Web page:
Wilson v. Rees, No. 09--6306 (6th Cir. Oct. 14, 2010). Petition for rehearing en banc denied, but Judge Martin offers a chilling dissent. He writes "to highlight this particularly ugly example of why 'the death penalty in this country is arbitrary, biased, and so fundamentally flawed at its very core that it is beyond repair.'"
This case, explains Judge Martin, involved a scandal that "is an embarrassment to all segments of the judiciary, from the judge who violated the Code of Judicial Conduct by having a sexual relationship with a defendant to the court officers who broke their oath of office by ferrying this defendant to and from the judge’s chambers for sex." Judge Martin goes on, "When any trial is infiltrated by this sort of sordid corruption, it demeans our judicial system and undermines public confidence in its judgments. When a criminal defendant’s life is at stake, it is horrifying."
Judge Martin recounts how "the defense in this case began with a handwritten note begging for volunteers, and ended with Wilson clumsily attempting to defend himself because he lacked competent counsel." Judge Marin reflects onGideon v. Wainwright and its admonition:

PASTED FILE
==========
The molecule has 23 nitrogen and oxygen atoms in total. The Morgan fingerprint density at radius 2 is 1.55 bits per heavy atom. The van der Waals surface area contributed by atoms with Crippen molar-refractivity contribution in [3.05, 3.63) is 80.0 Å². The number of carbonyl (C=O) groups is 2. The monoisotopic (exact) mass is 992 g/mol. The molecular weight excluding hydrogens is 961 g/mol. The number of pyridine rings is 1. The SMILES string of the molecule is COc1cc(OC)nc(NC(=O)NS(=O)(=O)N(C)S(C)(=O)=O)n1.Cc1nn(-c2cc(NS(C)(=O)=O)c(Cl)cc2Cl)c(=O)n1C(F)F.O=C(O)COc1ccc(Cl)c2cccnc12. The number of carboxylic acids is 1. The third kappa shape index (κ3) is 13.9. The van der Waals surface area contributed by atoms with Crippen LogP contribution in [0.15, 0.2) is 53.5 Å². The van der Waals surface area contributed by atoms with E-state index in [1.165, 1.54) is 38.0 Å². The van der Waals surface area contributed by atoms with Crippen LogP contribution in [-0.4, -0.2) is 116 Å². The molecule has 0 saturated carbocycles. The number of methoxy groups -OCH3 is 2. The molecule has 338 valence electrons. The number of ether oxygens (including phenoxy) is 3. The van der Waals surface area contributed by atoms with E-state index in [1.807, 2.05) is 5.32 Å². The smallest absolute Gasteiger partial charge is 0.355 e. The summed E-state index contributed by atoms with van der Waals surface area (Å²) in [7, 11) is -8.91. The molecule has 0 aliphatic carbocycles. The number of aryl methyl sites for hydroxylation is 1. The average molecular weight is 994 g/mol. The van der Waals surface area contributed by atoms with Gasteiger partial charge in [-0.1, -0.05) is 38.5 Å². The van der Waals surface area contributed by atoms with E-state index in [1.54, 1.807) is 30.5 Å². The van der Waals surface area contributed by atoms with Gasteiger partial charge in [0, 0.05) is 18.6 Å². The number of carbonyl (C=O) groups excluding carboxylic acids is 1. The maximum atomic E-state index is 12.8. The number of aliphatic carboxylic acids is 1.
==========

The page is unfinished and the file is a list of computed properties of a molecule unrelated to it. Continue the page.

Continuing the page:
From the very beginning, our state and national constitutions and laws have laid great emphasis
on procedural and substantive safeguards designed to assure fair trials before impartial tribunals
in which every defendant stands equal before the law. This noble ideal cannot be realized if the
poor man charged with crime has to face his accusers without a lawyer to assist him.
Judge Martin finds that "[n]early half a century after Gideon, its promise remains unfulfilled. Capital defendants like Wilson are routinely appointed counsel without the experience, skill, or commitment to adequately represent them. Much of the arbitrary and discriminatory nature of our current death penalty stems from the fact that quality of representation is the single greatest factor in determining when it is applied."
Judge Martin closes, "When a person is sentenced to death in a kangaroo court such as Wilson’s, with an illicit sexual affair taking place between a co-defendant and a colleague of the trial judge and no semblance of qualified defense counsel, it irreparably tarnishes our legal system. Until we reform this broken system, we cannot rely on it to determine life and death."